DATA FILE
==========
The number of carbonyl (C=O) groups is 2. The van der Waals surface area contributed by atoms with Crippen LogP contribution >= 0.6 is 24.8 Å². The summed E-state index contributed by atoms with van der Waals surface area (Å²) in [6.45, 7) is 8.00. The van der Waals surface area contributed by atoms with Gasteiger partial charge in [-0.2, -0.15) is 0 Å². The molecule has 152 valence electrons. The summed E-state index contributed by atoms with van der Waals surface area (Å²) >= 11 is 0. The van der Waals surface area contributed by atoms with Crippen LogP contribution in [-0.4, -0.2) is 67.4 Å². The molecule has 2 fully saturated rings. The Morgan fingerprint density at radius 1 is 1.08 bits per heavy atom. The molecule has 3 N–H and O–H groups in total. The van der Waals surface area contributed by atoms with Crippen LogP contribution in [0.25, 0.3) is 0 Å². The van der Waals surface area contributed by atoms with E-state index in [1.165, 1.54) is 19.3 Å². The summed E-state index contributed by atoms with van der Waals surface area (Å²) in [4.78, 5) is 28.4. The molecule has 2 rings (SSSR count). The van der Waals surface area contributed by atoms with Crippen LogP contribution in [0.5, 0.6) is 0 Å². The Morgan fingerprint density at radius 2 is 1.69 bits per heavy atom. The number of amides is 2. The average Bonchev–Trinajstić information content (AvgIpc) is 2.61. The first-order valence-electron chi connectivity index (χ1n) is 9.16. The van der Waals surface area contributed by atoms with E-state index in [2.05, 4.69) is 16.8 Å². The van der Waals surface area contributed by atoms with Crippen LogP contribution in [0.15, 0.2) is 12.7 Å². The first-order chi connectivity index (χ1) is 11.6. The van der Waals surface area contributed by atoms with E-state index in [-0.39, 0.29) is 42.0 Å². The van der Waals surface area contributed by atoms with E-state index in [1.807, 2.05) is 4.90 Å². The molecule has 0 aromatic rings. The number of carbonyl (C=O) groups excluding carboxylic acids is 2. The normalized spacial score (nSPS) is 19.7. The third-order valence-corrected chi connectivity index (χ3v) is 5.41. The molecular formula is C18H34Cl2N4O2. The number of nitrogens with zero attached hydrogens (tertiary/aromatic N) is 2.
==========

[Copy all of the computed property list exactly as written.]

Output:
The number of carbonyl (C=O) groups is 2. The van der Waals surface area contributed by atoms with Crippen LogP contribution >= 0.6 is 24.8 Å². The summed E-state index contributed by atoms with van der Waals surface area (Å²) in [6.45, 7) is 8.00. The van der Waals surface area contributed by atoms with Gasteiger partial charge in [-0.2, -0.15) is 0 Å². The molecule has 152 valence electrons. The summed E-state index contributed by atoms with van der Waals surface area (Å²) >= 11 is 0. The van der Waals surface area contributed by atoms with Crippen LogP contribution in [-0.4, -0.2) is 67.4 Å². The molecule has 2 fully saturated rings. The Morgan fingerprint density at radius 1 is 1.08 bits per heavy atom. The molecule has 3 N–H and O–H groups in total. The van der Waals surface area contributed by atoms with Crippen LogP contribution in [0.25, 0.3) is 0 Å². The van der Waals surface area contributed by atoms with E-state index in [1.165, 1.54) is 19.3 Å². The summed E-state index contributed by atoms with van der Waals surface area (Å²) in [4.78, 5) is 28.4. The molecule has 2 rings (SSSR count). The van der Waals surface area contributed by atoms with Crippen LogP contribution in [0.5, 0.6) is 0 Å². The Morgan fingerprint density at radius 2 is 1.69 bits per heavy atom. The number of amides is 2. The average Bonchev–Trinajstić information content (AvgIpc) is 2.61. The first-order valence-electron chi connectivity index (χ1n) is 9.16. The van der Waals surface area contributed by atoms with E-state index in [2.05, 4.69) is 16.8 Å². The van der Waals surface area contributed by atoms with Crippen LogP contribution in [0.15, 0.2) is 12.7 Å². The first-order chi connectivity index (χ1) is 11.6. The van der Waals surface area contributed by atoms with E-state index in [-0.39, 0.29) is 42.0 Å². The van der Waals surface area contributed by atoms with E-state index in [1.807, 2.05) is 4.90 Å². The molecule has 0 aromatic rings. The number of carbonyl (C=O) groups excluding carboxylic acids is 2. The normalized spacial score (nSPS) is 19.7. The third-order valence-corrected chi connectivity index (χ3v) is 5.41. The molecular formula is C18H34Cl2N4O2. The number of nitrogens with zero attached hydrogens (tertiary/aromatic N) is 2.